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Kid Koala’s Brings ‘Nufonia Must Fall’ to Stanford

In Music
Soft Machine: In ‘Nufonia Must Fall,’ a story by Canadian DJ Kid Koala, a robot faces his 
own obsolescence while attempting to pen a love song for the woman he loves.

Soft Machine: In ‘Nufonia Must Fall,’ a story by Canadian DJ Kid Koala, a robot faces his own obsolescence while attempting to pen a love song for the woman he loves.

When Kid Koala began work on what would ultimately become Nufonia Must Fall—a “silent graphic novel” about a robot attempting to write a love song for the human woman of his dreams—the most advanced hipsters were still wielding flip phones, calling was more common than texting and WiFi wasn’t yet commonplace.

Fast-forward to 2016: flip phones are for grandparents, folks under 30 are notoriously averse to talking on their handsets and WiFi is expected in most public places—at least in major cities. Also, Kid Koala is currently preparing to embark on a nationwide tour of his live stage adaptation of Nufonia, which he made with K.K. Barrett, a film production designer who has worked on a number of cult hits about the intersection of technology and the human condition, including Being John Malkovich and, most recently, Her—about a human man who falls in love and sings songs to his computer’s operating system.

“It’s funny,” says Eric San, the Canadian scratch DJ and producer who goes by Kid Koala on stage. Looking back, San says he never would have guessed that the ideas in his book would so closely resemble the world he now inhabits, barely 15 years since he first put pen to paper. “Robots being at this level is actually a reality,” he continues. “I’m not sure they are writing love songs yet.”

Bay Area hip-hop fans will know San from his work with producer Dan the Automator and emcee Del the Funky Homosapien on projects such as Deltron 3030 and Handsome Boy Modeling School.

The DJ met Barrett in Los Angeles a few years back and they got to talking about turning Nufonia into a live show. They came up with the idea to shoot a film with actors performing on stage in front of an audience before downscaling a bit and changing the actors to puppeteers manipulating a variety of figures across numerous sets on a single stage. All the while San mans the keyboards and turntables as Kid Koala, a string section plays and the movements of the puppets through miniature sets are filmed, edited and broadcast live on a big screen above the stage.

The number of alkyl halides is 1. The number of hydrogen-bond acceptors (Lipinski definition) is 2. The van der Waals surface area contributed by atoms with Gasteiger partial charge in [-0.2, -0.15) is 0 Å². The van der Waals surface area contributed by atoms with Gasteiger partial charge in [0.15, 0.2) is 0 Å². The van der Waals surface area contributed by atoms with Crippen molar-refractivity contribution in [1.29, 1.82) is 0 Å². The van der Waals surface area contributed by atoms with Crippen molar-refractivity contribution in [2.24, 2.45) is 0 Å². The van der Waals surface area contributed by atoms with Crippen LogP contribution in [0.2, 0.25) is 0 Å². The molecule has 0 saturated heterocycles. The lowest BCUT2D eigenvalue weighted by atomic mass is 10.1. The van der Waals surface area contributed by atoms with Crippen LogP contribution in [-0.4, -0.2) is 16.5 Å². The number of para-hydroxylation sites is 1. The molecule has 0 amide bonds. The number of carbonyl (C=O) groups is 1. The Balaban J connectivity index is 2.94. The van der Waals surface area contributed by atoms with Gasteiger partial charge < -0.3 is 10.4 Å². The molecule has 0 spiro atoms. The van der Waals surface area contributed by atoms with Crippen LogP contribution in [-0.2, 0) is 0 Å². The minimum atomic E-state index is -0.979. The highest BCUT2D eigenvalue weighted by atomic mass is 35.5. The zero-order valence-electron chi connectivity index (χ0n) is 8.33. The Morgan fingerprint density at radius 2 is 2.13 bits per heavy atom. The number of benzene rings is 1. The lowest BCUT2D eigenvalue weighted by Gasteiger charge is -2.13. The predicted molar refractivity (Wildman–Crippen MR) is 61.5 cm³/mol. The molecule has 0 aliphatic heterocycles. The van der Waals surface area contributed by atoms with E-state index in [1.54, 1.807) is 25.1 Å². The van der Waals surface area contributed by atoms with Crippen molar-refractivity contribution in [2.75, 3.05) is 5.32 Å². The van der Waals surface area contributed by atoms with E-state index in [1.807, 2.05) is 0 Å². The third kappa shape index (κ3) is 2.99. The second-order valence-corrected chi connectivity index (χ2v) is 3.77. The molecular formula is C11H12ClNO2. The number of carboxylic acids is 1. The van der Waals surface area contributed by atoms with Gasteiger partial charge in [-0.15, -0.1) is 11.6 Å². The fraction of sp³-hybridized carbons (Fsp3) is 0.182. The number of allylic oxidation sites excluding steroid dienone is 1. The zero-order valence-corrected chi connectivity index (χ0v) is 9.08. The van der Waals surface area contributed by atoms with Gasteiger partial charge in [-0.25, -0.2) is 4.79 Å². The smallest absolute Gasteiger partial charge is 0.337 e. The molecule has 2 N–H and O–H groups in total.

The idea was to give the audience access to the creative process—to invite them to look “under the hood,” San says. But it also had to do with challenging himself to do something bigger than spinning records in a club for a few hours, returning to his hotel room and moving on to the next city the following day. As a performer, San says he gets bored if he doesn’t run into surprises on stage.

“All of us have to actually keep an eye and an ear on everyone else on stage,” he says, explaining the excitement and uncertainty that is generated during the show. “We have to get it right the first take. We couldn’t do two nights exactly the same even if we tried.”

San also wants his work to be emotionally moving. While amping up a crowd is certainly an invigorating experience, he hopes that the new production will raise the ante—that people will laugh and cry, preferably at the same time.

While the story definitely has sci-fi elements—the robot-human connection and the robot’s newer and more advanced rival, Hexabot—San says that his story is very much about the human condition. It deals with the very human fear of being inadequate and becoming obsolete. More than that, the fact that he and the other musicians, the actors and the film production crew are creating everything live, means that the show “can fall apart at any moment.”

“I think underneath it all there is that human element,” he says. “That’s what gets the audience out of the house and into the theater.”

Nufonia Must Fall
Feb 4, 7:30pm
Bing Concert Hall, Stanford

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